The Last Word

BILL LANKHOF, TORONTO SUN

, Last Updated: 12:08 PM ET

Mo Johnston is one week into his new job as head coach of the freshly minted Toronto FC soccer club, a couple of days from signing his first player, and somewhere between scouting trips that will take him from Toronto to Kansas City, Montreal and assorted sweatshops in Europe.

"This is a 24/7 job," he says as the clatter of domestic life echoes around him across the phone lines from his Kansas City home. "You have to keep your phone on because the club works around the world. You're looking at guys in other countries and you have to be able to take their calls."

Johnston always has been willing to answer a call, even from the most curious of places. It was 17 years ago that Johnston, the soul of the Glasgow Celtic in the 1980s, returned from Nantes, France, to resume playing in Scotland. Instead of returning to his roots he became the first high-profile Catholic to join crosstown rival Rangers, with its vibrant Protestant roots.

Maurice Thomas Johnston, born in 1963 in Glasgow, never has been afraid to take the path less trodden. This, in itself, may make him a logical choice as Maple Leaf Sports & Entertainment Ltd. tries to sell its Major League Soccer team to a recalcitrant Toronto audience. Soccer has been a tougher sell here than a steak barbecue on the Ganges. Not that Toronto FC and Johnston don't have some positives on their side.

There's a new stadium. "For Canadian kids this will be like playing for the national team," Johnston, never short of hyperbole about anything MLSEL, says of a $64-million complex due to open this spring at Exhibition Place. "I'm confident we can fill that place with 20,000 fans."

There's solid ownership. MLSEL has deeper financial resources than some small countries and better marketing. "To move forward in this league you need stability. The (MLSEL) involvement gives this franchise stability," he says. "I didn't realize how big (MLSEL) really was. At the news conference (announcing his signing) there were 17 TV cameras. I was amazed. When I took over (as head coach of New York's) MetroStars we didn't have such response. I'd never seen so many cameras since I came to North America."

And there is the league itself. The MLS is on stronger footing than any other pro soccer league that has attempted to catch the imagination of Toronto fans in the past century.

The Toronto Blizzard were members of the North American Soccer League from 1979 until 1984, when the league met its demise by trying to build on a creaky foundation of aging overseas stars. The MLS has imports but it has also cultivated grassroots. That, Johnston says, has grown local fan bases.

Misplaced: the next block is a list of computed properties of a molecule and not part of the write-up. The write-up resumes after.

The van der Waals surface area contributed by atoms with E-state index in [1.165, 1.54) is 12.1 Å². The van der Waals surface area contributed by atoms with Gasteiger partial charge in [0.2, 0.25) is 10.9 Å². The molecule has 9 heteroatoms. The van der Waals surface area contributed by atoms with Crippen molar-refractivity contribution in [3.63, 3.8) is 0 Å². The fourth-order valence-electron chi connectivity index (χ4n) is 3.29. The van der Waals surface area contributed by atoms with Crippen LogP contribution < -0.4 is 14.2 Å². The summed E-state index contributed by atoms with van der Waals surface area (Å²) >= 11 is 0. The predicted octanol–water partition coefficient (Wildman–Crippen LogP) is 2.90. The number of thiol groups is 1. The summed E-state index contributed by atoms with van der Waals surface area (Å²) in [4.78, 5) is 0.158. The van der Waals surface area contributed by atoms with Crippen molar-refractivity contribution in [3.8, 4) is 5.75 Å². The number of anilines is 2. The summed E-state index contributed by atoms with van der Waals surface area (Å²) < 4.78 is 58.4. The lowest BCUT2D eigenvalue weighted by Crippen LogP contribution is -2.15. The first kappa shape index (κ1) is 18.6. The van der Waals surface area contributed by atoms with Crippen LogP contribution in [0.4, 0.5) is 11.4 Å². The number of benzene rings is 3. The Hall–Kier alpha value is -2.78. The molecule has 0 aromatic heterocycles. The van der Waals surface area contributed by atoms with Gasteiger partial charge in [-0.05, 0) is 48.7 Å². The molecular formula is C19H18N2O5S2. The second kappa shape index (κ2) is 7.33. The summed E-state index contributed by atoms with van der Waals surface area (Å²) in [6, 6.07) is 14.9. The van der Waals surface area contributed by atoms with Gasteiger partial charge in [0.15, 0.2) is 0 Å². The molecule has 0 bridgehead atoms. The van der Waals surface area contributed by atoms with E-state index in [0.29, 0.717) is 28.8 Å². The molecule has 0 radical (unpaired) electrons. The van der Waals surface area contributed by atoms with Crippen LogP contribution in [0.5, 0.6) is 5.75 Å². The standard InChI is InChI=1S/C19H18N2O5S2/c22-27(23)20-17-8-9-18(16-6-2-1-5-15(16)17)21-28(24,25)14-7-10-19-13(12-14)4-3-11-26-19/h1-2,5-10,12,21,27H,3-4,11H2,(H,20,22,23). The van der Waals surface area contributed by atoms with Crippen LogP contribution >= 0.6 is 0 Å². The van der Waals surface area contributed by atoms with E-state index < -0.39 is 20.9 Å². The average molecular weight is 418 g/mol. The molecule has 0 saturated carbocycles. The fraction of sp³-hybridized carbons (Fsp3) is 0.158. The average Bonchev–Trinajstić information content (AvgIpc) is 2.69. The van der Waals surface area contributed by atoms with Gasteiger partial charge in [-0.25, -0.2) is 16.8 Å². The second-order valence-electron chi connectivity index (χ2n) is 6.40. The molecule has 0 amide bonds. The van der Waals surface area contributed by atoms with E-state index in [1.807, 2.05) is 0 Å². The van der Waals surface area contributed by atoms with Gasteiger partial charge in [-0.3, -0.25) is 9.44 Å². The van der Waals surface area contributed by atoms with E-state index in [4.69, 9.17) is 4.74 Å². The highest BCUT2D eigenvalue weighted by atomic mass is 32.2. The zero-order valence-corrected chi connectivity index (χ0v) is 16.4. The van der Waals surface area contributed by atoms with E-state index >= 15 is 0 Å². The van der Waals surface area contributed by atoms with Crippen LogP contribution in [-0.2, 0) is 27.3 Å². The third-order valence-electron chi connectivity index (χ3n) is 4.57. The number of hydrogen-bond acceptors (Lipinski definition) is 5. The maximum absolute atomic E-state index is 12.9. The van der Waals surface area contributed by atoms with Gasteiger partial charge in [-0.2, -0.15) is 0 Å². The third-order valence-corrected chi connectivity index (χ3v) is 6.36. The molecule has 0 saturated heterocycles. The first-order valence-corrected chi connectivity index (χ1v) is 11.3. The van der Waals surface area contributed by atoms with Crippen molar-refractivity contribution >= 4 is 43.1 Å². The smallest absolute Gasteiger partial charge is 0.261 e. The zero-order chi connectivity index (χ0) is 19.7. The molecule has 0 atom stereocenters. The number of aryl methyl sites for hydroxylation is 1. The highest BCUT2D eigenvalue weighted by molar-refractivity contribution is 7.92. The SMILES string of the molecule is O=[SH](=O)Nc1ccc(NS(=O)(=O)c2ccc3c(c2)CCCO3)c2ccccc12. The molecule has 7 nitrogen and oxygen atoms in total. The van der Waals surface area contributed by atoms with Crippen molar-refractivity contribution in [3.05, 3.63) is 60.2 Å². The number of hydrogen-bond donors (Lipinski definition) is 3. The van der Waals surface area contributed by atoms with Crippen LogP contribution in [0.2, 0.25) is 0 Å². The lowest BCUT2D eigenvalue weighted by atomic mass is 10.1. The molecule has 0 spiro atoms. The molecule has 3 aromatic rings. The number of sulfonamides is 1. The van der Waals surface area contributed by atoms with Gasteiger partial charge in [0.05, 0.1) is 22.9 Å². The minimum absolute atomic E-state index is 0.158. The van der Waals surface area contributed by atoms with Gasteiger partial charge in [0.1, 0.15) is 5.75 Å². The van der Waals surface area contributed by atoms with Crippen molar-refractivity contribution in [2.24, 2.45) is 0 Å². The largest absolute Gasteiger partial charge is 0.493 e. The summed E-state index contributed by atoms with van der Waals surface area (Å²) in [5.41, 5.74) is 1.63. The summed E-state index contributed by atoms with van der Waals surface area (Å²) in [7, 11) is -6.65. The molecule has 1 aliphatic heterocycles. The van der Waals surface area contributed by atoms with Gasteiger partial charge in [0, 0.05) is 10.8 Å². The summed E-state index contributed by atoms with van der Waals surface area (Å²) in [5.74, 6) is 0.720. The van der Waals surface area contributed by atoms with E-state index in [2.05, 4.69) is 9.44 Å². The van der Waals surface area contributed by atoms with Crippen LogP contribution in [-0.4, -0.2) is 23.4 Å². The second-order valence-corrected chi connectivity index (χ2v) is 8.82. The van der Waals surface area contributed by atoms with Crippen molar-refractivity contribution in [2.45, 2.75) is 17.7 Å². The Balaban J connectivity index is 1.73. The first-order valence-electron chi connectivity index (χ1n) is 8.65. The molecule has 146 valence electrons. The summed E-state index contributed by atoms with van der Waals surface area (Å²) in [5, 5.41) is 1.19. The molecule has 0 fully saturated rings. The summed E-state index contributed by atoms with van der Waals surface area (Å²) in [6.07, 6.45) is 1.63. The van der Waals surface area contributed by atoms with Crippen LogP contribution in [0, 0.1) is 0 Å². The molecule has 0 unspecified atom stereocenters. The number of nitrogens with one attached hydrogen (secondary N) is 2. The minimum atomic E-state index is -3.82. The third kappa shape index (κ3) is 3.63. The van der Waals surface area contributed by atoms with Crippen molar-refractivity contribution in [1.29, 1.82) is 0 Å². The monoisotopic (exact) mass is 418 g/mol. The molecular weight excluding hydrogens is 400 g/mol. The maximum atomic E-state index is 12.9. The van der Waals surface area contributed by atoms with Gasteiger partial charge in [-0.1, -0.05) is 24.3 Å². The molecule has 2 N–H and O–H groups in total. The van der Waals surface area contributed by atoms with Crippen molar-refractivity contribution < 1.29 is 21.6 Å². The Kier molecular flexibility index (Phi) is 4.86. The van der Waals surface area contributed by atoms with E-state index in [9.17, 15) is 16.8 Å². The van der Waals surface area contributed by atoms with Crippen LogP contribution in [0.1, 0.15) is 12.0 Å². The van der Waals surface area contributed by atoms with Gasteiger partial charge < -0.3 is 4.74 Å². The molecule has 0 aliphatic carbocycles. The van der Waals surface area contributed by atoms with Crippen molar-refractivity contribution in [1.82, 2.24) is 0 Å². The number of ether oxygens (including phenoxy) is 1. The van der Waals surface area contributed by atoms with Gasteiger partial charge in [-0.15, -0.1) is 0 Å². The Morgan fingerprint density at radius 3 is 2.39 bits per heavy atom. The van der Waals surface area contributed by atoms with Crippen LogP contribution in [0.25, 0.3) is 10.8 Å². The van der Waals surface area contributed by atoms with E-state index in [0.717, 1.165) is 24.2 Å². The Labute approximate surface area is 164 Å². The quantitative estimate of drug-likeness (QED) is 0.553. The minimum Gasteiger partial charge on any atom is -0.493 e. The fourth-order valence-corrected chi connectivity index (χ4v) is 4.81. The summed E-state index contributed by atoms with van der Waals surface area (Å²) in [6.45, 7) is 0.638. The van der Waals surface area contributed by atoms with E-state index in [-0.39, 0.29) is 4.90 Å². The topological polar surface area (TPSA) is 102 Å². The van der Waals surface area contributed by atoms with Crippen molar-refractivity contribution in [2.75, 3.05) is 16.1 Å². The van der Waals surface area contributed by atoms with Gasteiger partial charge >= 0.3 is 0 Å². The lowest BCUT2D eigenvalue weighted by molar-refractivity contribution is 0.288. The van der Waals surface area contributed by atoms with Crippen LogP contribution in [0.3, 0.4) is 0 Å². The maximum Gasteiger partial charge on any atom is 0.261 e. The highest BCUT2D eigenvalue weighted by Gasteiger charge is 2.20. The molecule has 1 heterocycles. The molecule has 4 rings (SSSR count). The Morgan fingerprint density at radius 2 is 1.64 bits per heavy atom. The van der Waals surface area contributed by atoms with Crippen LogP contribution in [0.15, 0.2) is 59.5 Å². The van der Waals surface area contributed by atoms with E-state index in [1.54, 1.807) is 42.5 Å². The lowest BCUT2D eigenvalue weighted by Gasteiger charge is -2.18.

"The MLS has grown tremendously. They've done it properly," he says. "I'm not going down the old route buying a Pele or George Best or the old major stars and spending $5 or $6 million on them. I believe in bringing young Canadians back from Europe, blend in some Europeans and build from there. This league is expanding ... new stadiums are going up. For Canada this team can only be a good thing."

Maybe. Brave talk can't disguise the fact that this franchise has one huge barrier holding it back: History. It hasn't been kind to pro soccer in this country. While the grassroots popularity of the game is undeniable it hasn't outgrown puberty. Internationally, Canada's record is abysmal. The few world class players the country has developed seek asylum in Europe.

"They've never had a proper a professional team in a proper league," Johnston argues. After the NASL folded underneath the Blizzard, the team spent one year in the National Soccer League. Mostly ignored. The Canadian Soccer League wrote its epitaph within six years. Toronto's American Professional Soccer League team stumbled through one season of ignominy.

None of this fazes Johnston. "Judge me and the team on what we do from Day 1," he says. "I don't look back."

He will go anywhere to make this team work. "I love going abroad. Last year I was in Poland, the Czech Republic, England, the Premiership and Scotland. That's what I'm all about. That's what the Metro Stars wanted; they wanted you to improve the team. We took in a lot of games and training and it was great. (MLSEL) has done the same."

So, tomorrow night he'll be in Montreal to watch Canada play Jamaica. "I'm really close to signing a Canadian international player," he says.

The Toronto franchise has tweaked the interest of Canadian players, Johnston claims. "It's something the players have wanted for a long time. I spoke to someone in England who's looking at coming back. My phone hasn't stopped ringing since 7 o'clock this morning. They're excited. The buzz has been tremendous."

So the players are sold and the media largely tamed. But what of the fans?

There was a joke making the rounds before the team was named FC that they should call it The Fighting Ethnics. An obvious exaggeration but also one tinged with reality.

Toronto's soccer fans always have been a group with fractured interests. Italian fans come out to see touring Italian teams; the Greeks love the Greeks and the English will show up for Manchester or Liverpool. But nobody has ever figured out how to get them all out to cheer for a Toronto team.

"Look, I'm confident this can work," Johnston says. "I've done my homework and know the people here love their soccer. They're getting a team in the MLS, which they've never seen. It's going to be on TV. It's going to be spoken about. Maybe we do get a big-name Italian, or a big-name English or Portuguese. All that's possible.

"But above all I want to build a winning franchise. We do that, and the fans will come."


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